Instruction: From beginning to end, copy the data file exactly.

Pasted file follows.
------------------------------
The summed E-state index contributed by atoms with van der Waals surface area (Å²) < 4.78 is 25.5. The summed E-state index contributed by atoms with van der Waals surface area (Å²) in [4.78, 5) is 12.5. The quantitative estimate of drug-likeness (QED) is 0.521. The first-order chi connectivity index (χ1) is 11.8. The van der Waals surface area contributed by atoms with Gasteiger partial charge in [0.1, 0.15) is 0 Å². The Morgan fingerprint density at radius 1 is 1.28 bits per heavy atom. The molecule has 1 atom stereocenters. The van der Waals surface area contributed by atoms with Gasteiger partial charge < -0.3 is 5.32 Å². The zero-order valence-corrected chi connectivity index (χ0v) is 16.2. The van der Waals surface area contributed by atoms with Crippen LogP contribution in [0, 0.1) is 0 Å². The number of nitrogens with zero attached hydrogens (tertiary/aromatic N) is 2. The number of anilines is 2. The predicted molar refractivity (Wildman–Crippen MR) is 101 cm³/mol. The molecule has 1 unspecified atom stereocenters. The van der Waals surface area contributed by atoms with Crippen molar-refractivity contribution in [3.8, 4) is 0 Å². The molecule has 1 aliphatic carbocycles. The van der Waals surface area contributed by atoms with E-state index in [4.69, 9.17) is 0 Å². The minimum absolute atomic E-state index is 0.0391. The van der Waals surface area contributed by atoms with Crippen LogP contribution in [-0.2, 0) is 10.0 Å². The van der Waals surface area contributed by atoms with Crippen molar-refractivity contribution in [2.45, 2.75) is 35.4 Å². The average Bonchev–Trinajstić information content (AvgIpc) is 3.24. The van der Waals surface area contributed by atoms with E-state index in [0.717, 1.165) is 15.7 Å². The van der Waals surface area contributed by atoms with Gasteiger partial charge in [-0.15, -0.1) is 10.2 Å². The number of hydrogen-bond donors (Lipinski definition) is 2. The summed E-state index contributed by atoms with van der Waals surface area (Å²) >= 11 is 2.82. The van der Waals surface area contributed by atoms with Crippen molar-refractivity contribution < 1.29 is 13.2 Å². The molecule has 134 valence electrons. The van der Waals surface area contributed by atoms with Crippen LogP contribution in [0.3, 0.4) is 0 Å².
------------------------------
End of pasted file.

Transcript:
The summed E-state index contributed by atoms with van der Waals surface area (Å²) < 4.78 is 25.5. The summed E-state index contributed by atoms with van der Waals surface area (Å²) in [4.78, 5) is 12.5. The quantitative estimate of drug-likeness (QED) is 0.521. The first-order chi connectivity index (χ1) is 11.8. The van der Waals surface area contributed by atoms with Gasteiger partial charge in [0.1, 0.15) is 0 Å². The Morgan fingerprint density at radius 1 is 1.28 bits per heavy atom. The molecule has 1 atom stereocenters. The van der Waals surface area contributed by atoms with Gasteiger partial charge < -0.3 is 5.32 Å². The zero-order valence-corrected chi connectivity index (χ0v) is 16.2. The van der Waals surface area contributed by atoms with Crippen LogP contribution in [0, 0.1) is 0 Å². The number of nitrogens with zero attached hydrogens (tertiary/aromatic N) is 2. The number of anilines is 2. The predicted molar refractivity (Wildman–Crippen MR) is 101 cm³/mol. The molecule has 1 unspecified atom stereocenters. The van der Waals surface area contributed by atoms with Crippen molar-refractivity contribution in [3.8, 4) is 0 Å². The molecule has 1 aliphatic carbocycles. The van der Waals surface area contributed by atoms with E-state index in [4.69, 9.17) is 0 Å². The minimum absolute atomic E-state index is 0.0391. The van der Waals surface area contributed by atoms with Crippen LogP contribution in [-0.2, 0) is 10.0 Å². The van der Waals surface area contributed by atoms with Crippen molar-refractivity contribution in [2.45, 2.75) is 35.4 Å². The average Bonchev–Trinajstić information content (AvgIpc) is 3.24. The van der Waals surface area contributed by atoms with E-state index in [0.717, 1.165) is 15.7 Å². The van der Waals surface area contributed by atoms with Gasteiger partial charge in [-0.15, -0.1) is 10.2 Å². The number of hydrogen-bond donors (Lipinski definition) is 2. The summed E-state index contributed by atoms with van der Waals surface area (Å²) >= 11 is 2.82. The van der Waals surface area contributed by atoms with Crippen molar-refractivity contribution < 1.29 is 13.2 Å². The molecule has 134 valence electrons. The van der Waals surface area contributed by atoms with Crippen LogP contribution in [0.3, 0.4) is 0 Å².